Commentary: Children are blissfully color-blind

This past week, we took care of our 28-month-old grandson, Simon.

While at a local park a family looked like they were meeting to exchange their little girl — the mom had to go somewhere, and daddy was to take over and watch her.

I love watching dads interacting with their children, and these days I see more and more of it in the parks to which my husband and I get to take Simon. The dad and I got to talking, mostly because Simon was in the process of sort of sharing his toys with his little girl, Laleya.

The man sat down in the sand area and started to play with Simon's trucks and bucket with the little girl and there was Simon, in the middle of it all, talking to the dad. This interchange progressed to other parts of the sand park, Simon talking to the dad, wanting him to return to the sand pit.

I told Simon that the daddy had to stay with his little girl so he couldn't always go where Simon wanted him to go, but Simon persisted. Simon's mommy arrived, and this exchange continued with Simon's mom now talking to the dad and us, all the while Simon trying to get the dad's attention.

My husband and I finally had to leave but not before Simon got the dad to lift him up into his arms along with his own little girl. What a sweet picture of trust and caring this was for me and my husband and to watch. I hope we run into this dad again.

Oh, I forgot to mention, the dad was black, we are white, and Simon and his mom are really blond.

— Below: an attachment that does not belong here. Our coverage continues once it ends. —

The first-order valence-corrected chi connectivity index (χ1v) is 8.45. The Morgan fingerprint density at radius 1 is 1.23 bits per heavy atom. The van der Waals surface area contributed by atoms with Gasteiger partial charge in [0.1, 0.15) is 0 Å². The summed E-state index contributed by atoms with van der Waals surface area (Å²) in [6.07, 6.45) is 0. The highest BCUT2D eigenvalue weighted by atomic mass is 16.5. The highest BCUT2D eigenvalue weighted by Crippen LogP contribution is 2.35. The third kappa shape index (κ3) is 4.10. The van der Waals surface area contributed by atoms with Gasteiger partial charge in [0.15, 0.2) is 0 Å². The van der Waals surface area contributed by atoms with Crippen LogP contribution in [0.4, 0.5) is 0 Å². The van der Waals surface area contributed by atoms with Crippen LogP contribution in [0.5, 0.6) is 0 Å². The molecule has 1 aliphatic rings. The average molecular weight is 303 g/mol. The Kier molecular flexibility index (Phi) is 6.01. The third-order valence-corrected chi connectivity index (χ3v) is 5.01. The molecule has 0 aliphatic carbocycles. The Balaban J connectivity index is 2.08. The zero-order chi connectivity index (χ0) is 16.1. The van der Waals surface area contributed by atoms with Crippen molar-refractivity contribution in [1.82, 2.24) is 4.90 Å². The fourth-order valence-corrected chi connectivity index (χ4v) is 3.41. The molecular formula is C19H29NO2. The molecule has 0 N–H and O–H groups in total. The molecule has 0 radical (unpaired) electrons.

The next day, we got to take care of Simon again, and when his mommy was about to come home, I told her to come to her house and we would meet her there, not the park nor our house as is sometimes the case. Simon's mommy arrived home the same time a solicitor arrived at the door.

This friendly man gave his lengthy spiel, and our daughter-in-law patiently listened all the while Simon played at her feet and tried to get her attention as well as the man's attention. Finally a deal was closed with Simon's mommy writing a check for a subscription for some magazine while Simon watched the interchange going on between Simon's mommy and the solicitor.

Before the man left, Simon succeeded in getting his attention and, before we knew it, Simon was up in the man's arms telling him something very important. The man smiled broadly and chuckled.

Did I mention, the man was black, we are white, and Simon and his mom are really blond?

I watched with heartfelt fascination the interactions between Simon and these two men. All I can say is that I was blessed to see color-blindness in its purest form.

As a person with a Native-American background who is reflecting on the Trayvon Martin case, and its suggestion of racial profiling, I say as we grow older, we sometimes lose our color-blindness.

PATTY GWINN lives in Corona del Mar.

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